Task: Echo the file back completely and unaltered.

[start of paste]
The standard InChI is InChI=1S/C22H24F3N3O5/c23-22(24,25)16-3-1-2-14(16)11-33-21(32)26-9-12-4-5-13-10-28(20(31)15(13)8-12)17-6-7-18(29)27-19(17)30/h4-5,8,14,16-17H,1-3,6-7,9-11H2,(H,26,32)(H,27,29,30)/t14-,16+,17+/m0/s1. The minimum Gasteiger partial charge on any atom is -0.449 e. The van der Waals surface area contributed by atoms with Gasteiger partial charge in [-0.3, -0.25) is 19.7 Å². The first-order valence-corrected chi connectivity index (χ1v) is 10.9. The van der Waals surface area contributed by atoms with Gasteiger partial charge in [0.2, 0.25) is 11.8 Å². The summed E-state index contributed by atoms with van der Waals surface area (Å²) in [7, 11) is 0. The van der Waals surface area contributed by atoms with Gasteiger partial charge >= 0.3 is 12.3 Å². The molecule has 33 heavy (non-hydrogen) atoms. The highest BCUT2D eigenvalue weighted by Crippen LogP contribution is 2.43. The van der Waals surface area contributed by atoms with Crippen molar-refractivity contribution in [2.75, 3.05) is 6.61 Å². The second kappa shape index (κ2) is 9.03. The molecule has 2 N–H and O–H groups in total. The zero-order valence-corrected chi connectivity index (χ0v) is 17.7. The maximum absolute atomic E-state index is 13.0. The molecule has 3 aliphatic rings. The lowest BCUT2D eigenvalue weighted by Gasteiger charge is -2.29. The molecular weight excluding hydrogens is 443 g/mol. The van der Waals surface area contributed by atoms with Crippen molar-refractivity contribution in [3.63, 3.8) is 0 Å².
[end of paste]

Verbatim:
The standard InChI is InChI=1S/C22H24F3N3O5/c23-22(24,25)16-3-1-2-14(16)11-33-21(32)26-9-12-4-5-13-10-28(20(31)15(13)8-12)17-6-7-18(29)27-19(17)30/h4-5,8,14,16-17H,1-3,6-7,9-11H2,(H,26,32)(H,27,29,30)/t14-,16+,17+/m0/s1. The minimum Gasteiger partial charge on any atom is -0.449 e. The van der Waals surface area contributed by atoms with Gasteiger partial charge in [-0.3, -0.25) is 19.7 Å². The first-order valence-corrected chi connectivity index (χ1v) is 10.9. The van der Waals surface area contributed by atoms with Gasteiger partial charge in [0.2, 0.25) is 11.8 Å². The summed E-state index contributed by atoms with van der Waals surface area (Å²) in [7, 11) is 0. The van der Waals surface area contributed by atoms with Gasteiger partial charge >= 0.3 is 12.3 Å². The molecule has 33 heavy (non-hydrogen) atoms. The highest BCUT2D eigenvalue weighted by Crippen LogP contribution is 2.43. The van der Waals surface area contributed by atoms with Crippen molar-refractivity contribution in [2.75, 3.05) is 6.61 Å². The second kappa shape index (κ2) is 9.03. The molecule has 2 N–H and O–H groups in total. The zero-order valence-corrected chi connectivity index (χ0v) is 17.7. The maximum absolute atomic E-state index is 13.0. The molecule has 3 aliphatic rings. The lowest BCUT2D eigenvalue weighted by Gasteiger charge is -2.29. The molecular weight excluding hydrogens is 443 g/mol. The van der Waals surface area contributed by atoms with Crippen molar-refractivity contribution in [3.63, 3.8) is 0 Å².